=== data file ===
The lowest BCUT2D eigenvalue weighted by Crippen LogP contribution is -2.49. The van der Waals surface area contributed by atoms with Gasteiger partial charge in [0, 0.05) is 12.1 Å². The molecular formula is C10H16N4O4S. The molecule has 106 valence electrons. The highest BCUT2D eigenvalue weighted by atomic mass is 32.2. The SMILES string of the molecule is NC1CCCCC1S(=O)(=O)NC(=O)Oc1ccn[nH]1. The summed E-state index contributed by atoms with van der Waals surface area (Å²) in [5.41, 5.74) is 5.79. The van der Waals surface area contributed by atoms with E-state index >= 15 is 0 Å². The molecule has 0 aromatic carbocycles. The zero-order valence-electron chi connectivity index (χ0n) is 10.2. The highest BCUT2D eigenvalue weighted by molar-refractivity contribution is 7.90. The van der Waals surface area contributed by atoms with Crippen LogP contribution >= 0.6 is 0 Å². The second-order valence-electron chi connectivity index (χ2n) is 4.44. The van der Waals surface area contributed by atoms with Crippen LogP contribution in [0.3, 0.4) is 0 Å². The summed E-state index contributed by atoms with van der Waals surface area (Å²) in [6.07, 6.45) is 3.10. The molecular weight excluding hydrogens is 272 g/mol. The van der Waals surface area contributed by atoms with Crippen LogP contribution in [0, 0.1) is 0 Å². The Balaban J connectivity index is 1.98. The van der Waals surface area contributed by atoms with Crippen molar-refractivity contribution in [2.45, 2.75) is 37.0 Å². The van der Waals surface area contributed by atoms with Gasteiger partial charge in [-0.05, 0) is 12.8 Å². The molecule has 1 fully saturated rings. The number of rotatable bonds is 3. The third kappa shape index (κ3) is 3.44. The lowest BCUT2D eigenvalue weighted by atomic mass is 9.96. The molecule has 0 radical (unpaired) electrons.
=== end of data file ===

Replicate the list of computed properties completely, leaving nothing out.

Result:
The lowest BCUT2D eigenvalue weighted by Crippen LogP contribution is -2.49. The van der Waals surface area contributed by atoms with Gasteiger partial charge in [0, 0.05) is 12.1 Å². The molecular formula is C10H16N4O4S. The molecule has 106 valence electrons. The highest BCUT2D eigenvalue weighted by atomic mass is 32.2. The SMILES string of the molecule is NC1CCCCC1S(=O)(=O)NC(=O)Oc1ccn[nH]1. The summed E-state index contributed by atoms with van der Waals surface area (Å²) in [5.41, 5.74) is 5.79. The van der Waals surface area contributed by atoms with E-state index >= 15 is 0 Å². The molecule has 0 aromatic carbocycles. The zero-order valence-electron chi connectivity index (χ0n) is 10.2. The highest BCUT2D eigenvalue weighted by molar-refractivity contribution is 7.90. The van der Waals surface area contributed by atoms with Crippen LogP contribution >= 0.6 is 0 Å². The second-order valence-electron chi connectivity index (χ2n) is 4.44. The van der Waals surface area contributed by atoms with Crippen LogP contribution in [0.3, 0.4) is 0 Å². The summed E-state index contributed by atoms with van der Waals surface area (Å²) in [6.07, 6.45) is 3.10. The molecular weight excluding hydrogens is 272 g/mol. The van der Waals surface area contributed by atoms with Crippen LogP contribution in [0, 0.1) is 0 Å². The Balaban J connectivity index is 1.98. The van der Waals surface area contributed by atoms with Crippen molar-refractivity contribution in [2.45, 2.75) is 37.0 Å². The van der Waals surface area contributed by atoms with Gasteiger partial charge in [-0.05, 0) is 12.8 Å². The molecule has 1 fully saturated rings. The number of rotatable bonds is 3. The third kappa shape index (κ3) is 3.44. The lowest BCUT2D eigenvalue weighted by atomic mass is 9.96. The molecule has 0 radical (unpaired) electrons.